JOURNAL ARTICLE

Depression, anxiety, stress and hyperemesis gravidarum: temporal and case controlled correlates

Peng Chiong Tan, Syeda Nureena Zaidi, Noor Azmi, Siti Zawiah Omar, Su Yen Khong
PloS One 2014, 9 (3): e92036
24637791

OBJECTIVE: To evaluate the temporal and case-controlled correlations of anxiety, depression and stress with hyperemesis gravidarum.

STUDY DESIGN: We performed a longitudinal cohort study of women with hyperemesis gravidarum using the Depression, Anxiety and Stress Scale (DASS-21) to evaluate psychological distress at hospitalization and in the third trimester of pregnancy (from 28 weeks gestation). Third pregnancy trimester controls were recruited from routine antenatal clinic attendees who were matched to gestational age at the second DASS-21 assessment in the HG cohort.

RESULTS: The prevalences of nausea and vomiting, depression, anxiety and stress caseness in newly hospitalised hyperemesis gravidarum women were 100% and 100%, 19%, 69% and 21% which by the third trimester had fallen to 15.7% and 9.9%, 4%, 19% and 3% and in third trimester controls were 15.9% and 14.2%, 14%, 61% and 20% respectively. Within the hyperemesis gravidarum cohort, nausea, vomiting depression, anxiety and stress reduced significantly by an absolute 84.3% (95% CI 76.2%-89.8%), 90.1% (82.8%-94.2%), 14.9% (7.2%-23.0%), 49.6% (38.6%-58.7%) and 18.2% (10.4%-26.4%) respectively between hospitalization for hyperemesis gravidarum and at the third trimester. In the third trimester, when comparing the hyperemesis gravidarum cohort to controls, the risk of nausea or vomiting was similar but depression, anxiety and stress were significantly lower: adjusted odds ratio AOR 0.10 (95% CI 0.03-0.5), 0.11 (0.05-0.23) and 0.08 (0.02-0.33) respectively.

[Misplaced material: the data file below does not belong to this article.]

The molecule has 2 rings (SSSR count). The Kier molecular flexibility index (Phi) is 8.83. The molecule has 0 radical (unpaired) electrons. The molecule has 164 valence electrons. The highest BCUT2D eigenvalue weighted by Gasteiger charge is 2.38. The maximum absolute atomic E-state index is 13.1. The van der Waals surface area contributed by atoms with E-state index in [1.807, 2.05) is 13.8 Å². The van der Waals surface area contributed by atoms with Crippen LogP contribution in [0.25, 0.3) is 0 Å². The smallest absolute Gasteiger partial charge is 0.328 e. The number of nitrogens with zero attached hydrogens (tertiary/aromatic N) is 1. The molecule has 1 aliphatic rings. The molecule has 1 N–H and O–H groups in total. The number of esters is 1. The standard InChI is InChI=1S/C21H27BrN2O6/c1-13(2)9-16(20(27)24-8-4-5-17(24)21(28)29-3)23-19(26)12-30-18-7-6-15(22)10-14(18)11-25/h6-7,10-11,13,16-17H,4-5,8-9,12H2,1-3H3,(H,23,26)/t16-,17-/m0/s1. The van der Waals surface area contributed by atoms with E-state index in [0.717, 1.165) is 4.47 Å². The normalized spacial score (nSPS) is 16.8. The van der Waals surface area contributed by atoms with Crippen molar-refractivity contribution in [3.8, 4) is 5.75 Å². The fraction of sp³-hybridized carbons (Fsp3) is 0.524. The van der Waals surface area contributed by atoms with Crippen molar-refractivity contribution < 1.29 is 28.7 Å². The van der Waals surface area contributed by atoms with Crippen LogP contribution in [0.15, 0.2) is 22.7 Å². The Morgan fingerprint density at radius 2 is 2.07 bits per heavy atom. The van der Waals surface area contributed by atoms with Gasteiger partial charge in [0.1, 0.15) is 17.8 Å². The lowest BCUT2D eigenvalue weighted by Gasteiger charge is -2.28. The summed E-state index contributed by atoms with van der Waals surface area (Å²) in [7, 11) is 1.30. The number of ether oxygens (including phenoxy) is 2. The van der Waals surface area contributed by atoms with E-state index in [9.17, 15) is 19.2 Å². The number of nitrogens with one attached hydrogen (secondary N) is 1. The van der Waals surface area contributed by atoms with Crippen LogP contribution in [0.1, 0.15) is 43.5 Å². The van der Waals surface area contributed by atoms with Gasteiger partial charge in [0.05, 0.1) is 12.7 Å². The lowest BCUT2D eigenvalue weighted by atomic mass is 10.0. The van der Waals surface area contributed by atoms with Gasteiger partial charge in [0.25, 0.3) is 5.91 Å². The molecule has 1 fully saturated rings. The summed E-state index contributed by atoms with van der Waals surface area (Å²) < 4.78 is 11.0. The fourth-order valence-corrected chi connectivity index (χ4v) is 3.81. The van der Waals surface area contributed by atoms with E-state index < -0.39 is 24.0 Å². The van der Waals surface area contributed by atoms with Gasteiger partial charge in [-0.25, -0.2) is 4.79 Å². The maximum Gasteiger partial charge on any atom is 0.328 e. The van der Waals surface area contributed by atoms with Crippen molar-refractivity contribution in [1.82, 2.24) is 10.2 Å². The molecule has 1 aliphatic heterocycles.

CONCLUSION: Our study revealed a reassuring pattern of a strong rebound from depression, anxiety and stress in women with hyperemesis gravidarum such that by the third pregnancy trimester the level of psychological distress was even lower than in controls. This observation imply that much of the psychological distress in acute hyperemesis gravidarum is self-limiting and probably in the causal pathway of hyperemesis gravidarum. Care in women with hyperemesis gravidarum should focus on the relief of nausea and vomiting.

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